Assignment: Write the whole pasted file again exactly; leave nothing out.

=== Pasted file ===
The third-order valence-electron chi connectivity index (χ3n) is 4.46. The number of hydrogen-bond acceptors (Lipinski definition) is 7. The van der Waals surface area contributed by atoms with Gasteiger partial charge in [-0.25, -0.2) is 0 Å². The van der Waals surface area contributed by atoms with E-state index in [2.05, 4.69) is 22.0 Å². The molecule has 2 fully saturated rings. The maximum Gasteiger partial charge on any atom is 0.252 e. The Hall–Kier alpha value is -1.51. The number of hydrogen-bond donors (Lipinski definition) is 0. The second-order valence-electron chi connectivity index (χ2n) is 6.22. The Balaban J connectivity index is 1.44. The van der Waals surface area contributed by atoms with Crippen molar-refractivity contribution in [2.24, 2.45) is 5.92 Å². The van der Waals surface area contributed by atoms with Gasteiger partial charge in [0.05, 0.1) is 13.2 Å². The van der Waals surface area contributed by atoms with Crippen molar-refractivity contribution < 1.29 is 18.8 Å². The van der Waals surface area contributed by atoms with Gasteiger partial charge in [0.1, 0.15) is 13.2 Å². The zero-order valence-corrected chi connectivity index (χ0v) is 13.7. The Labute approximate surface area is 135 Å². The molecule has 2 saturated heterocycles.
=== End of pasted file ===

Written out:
The third-order valence-electron chi connectivity index (χ3n) is 4.46. The number of hydrogen-bond acceptors (Lipinski definition) is 7. The van der Waals surface area contributed by atoms with Gasteiger partial charge in [-0.25, -0.2) is 0 Å². The van der Waals surface area contributed by atoms with E-state index in [2.05, 4.69) is 22.0 Å². The molecule has 2 fully saturated rings. The maximum Gasteiger partial charge on any atom is 0.252 e. The Hall–Kier alpha value is -1.51. The number of hydrogen-bond donors (Lipinski definition) is 0. The second-order valence-electron chi connectivity index (χ2n) is 6.22. The Balaban J connectivity index is 1.44. The van der Waals surface area contributed by atoms with Crippen molar-refractivity contribution in [2.24, 2.45) is 5.92 Å². The van der Waals surface area contributed by atoms with Gasteiger partial charge in [0.05, 0.1) is 13.2 Å². The van der Waals surface area contributed by atoms with Crippen molar-refractivity contribution < 1.29 is 18.8 Å². The van der Waals surface area contributed by atoms with Gasteiger partial charge in [0.1, 0.15) is 13.2 Å². The zero-order valence-corrected chi connectivity index (χ0v) is 13.7. The Labute approximate surface area is 135 Å². The molecule has 2 saturated heterocycles.